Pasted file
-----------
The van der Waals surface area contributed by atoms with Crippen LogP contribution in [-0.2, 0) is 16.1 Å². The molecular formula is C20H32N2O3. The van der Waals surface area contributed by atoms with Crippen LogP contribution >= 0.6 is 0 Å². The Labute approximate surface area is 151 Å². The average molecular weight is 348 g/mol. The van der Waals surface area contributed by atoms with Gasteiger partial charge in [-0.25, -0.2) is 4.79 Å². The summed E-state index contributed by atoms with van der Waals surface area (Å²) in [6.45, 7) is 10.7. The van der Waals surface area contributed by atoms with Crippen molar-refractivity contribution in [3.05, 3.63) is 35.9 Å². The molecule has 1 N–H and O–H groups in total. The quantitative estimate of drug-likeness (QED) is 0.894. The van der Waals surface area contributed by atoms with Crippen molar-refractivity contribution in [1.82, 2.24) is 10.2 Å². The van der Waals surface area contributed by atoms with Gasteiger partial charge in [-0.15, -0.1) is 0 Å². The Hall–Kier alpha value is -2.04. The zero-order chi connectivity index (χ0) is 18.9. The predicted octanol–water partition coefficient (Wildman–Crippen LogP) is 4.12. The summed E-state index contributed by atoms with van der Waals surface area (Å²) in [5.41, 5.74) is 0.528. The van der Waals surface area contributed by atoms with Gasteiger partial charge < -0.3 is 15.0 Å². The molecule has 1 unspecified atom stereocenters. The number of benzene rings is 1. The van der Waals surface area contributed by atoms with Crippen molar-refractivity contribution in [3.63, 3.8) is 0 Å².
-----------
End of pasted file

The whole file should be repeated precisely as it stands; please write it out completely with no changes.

The van der Waals surface area contributed by atoms with Crippen LogP contribution in [-0.2, 0) is 16.1 Å². The molecular formula is C20H32N2O3. The van der Waals surface area contributed by atoms with Crippen LogP contribution >= 0.6 is 0 Å². The Labute approximate surface area is 151 Å². The average molecular weight is 348 g/mol. The van der Waals surface area contributed by atoms with Gasteiger partial charge in [-0.25, -0.2) is 4.79 Å². The summed E-state index contributed by atoms with van der Waals surface area (Å²) in [6.45, 7) is 10.7. The van der Waals surface area contributed by atoms with Crippen molar-refractivity contribution in [3.05, 3.63) is 35.9 Å². The molecule has 1 N–H and O–H groups in total. The quantitative estimate of drug-likeness (QED) is 0.894. The van der Waals surface area contributed by atoms with Crippen molar-refractivity contribution in [1.82, 2.24) is 10.2 Å². The van der Waals surface area contributed by atoms with Gasteiger partial charge in [-0.15, -0.1) is 0 Å². The Hall–Kier alpha value is -2.04. The zero-order chi connectivity index (χ0) is 18.9. The predicted octanol–water partition coefficient (Wildman–Crippen LogP) is 4.12. The summed E-state index contributed by atoms with van der Waals surface area (Å²) in [5.41, 5.74) is 0.528. The van der Waals surface area contributed by atoms with Gasteiger partial charge < -0.3 is 15.0 Å². The molecule has 1 unspecified atom stereocenters. The number of benzene rings is 1. The van der Waals surface area contributed by atoms with Crippen molar-refractivity contribution in [3.63, 3.8) is 0 Å².